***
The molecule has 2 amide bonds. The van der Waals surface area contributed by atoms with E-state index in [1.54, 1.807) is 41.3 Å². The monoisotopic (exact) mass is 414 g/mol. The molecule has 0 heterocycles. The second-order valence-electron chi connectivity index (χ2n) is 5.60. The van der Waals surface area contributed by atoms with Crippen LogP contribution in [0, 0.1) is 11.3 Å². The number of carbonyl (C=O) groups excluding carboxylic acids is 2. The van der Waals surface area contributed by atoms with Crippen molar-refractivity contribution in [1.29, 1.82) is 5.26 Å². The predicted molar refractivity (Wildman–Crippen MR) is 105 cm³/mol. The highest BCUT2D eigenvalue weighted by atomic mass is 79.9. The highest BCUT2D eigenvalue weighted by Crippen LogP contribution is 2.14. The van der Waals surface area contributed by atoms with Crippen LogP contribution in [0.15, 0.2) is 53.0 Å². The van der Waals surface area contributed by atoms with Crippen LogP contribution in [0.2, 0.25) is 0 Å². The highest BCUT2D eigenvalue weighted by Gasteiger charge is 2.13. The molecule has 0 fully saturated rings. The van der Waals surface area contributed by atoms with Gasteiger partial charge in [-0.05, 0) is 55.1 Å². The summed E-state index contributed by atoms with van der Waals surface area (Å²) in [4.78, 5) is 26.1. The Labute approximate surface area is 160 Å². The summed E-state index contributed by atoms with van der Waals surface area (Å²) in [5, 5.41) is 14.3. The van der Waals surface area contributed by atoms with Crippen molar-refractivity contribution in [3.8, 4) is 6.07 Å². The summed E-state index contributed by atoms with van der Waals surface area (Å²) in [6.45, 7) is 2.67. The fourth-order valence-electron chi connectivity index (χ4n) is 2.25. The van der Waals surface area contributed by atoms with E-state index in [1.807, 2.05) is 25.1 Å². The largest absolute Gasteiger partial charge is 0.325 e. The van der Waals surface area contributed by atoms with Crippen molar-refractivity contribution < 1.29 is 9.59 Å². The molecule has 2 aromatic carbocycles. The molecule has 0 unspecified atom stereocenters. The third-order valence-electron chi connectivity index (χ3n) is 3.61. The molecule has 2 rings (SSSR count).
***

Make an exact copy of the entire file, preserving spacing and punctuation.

The molecule has 2 amide bonds. The van der Waals surface area contributed by atoms with E-state index in [1.54, 1.807) is 41.3 Å². The monoisotopic (exact) mass is 414 g/mol. The molecule has 0 heterocycles. The second-order valence-electron chi connectivity index (χ2n) is 5.60. The van der Waals surface area contributed by atoms with Crippen LogP contribution in [0, 0.1) is 11.3 Å². The number of carbonyl (C=O) groups excluding carboxylic acids is 2. The van der Waals surface area contributed by atoms with Crippen molar-refractivity contribution in [1.29, 1.82) is 5.26 Å². The predicted molar refractivity (Wildman–Crippen MR) is 105 cm³/mol. The highest BCUT2D eigenvalue weighted by atomic mass is 79.9. The highest BCUT2D eigenvalue weighted by Crippen LogP contribution is 2.14. The van der Waals surface area contributed by atoms with Crippen LogP contribution in [0.15, 0.2) is 53.0 Å². The van der Waals surface area contributed by atoms with Crippen LogP contribution in [0.2, 0.25) is 0 Å². The highest BCUT2D eigenvalue weighted by Gasteiger charge is 2.13. The molecule has 0 fully saturated rings. The van der Waals surface area contributed by atoms with Gasteiger partial charge in [-0.05, 0) is 55.1 Å². The summed E-state index contributed by atoms with van der Waals surface area (Å²) in [4.78, 5) is 26.1. The Labute approximate surface area is 160 Å². The summed E-state index contributed by atoms with van der Waals surface area (Å²) in [5, 5.41) is 14.3. The van der Waals surface area contributed by atoms with Crippen molar-refractivity contribution in [3.8, 4) is 6.07 Å². The summed E-state index contributed by atoms with van der Waals surface area (Å²) in [6.45, 7) is 2.67. The fourth-order valence-electron chi connectivity index (χ4n) is 2.25. The van der Waals surface area contributed by atoms with E-state index in [1.807, 2.05) is 25.1 Å². The largest absolute Gasteiger partial charge is 0.325 e. The van der Waals surface area contributed by atoms with Crippen molar-refractivity contribution < 1.29 is 9.59 Å². The molecule has 2 aromatic carbocycles. The molecule has 0 unspecified atom stereocenters. The third-order valence-electron chi connectivity index (χ3n) is 3.61. The molecule has 2 rings (SSSR count).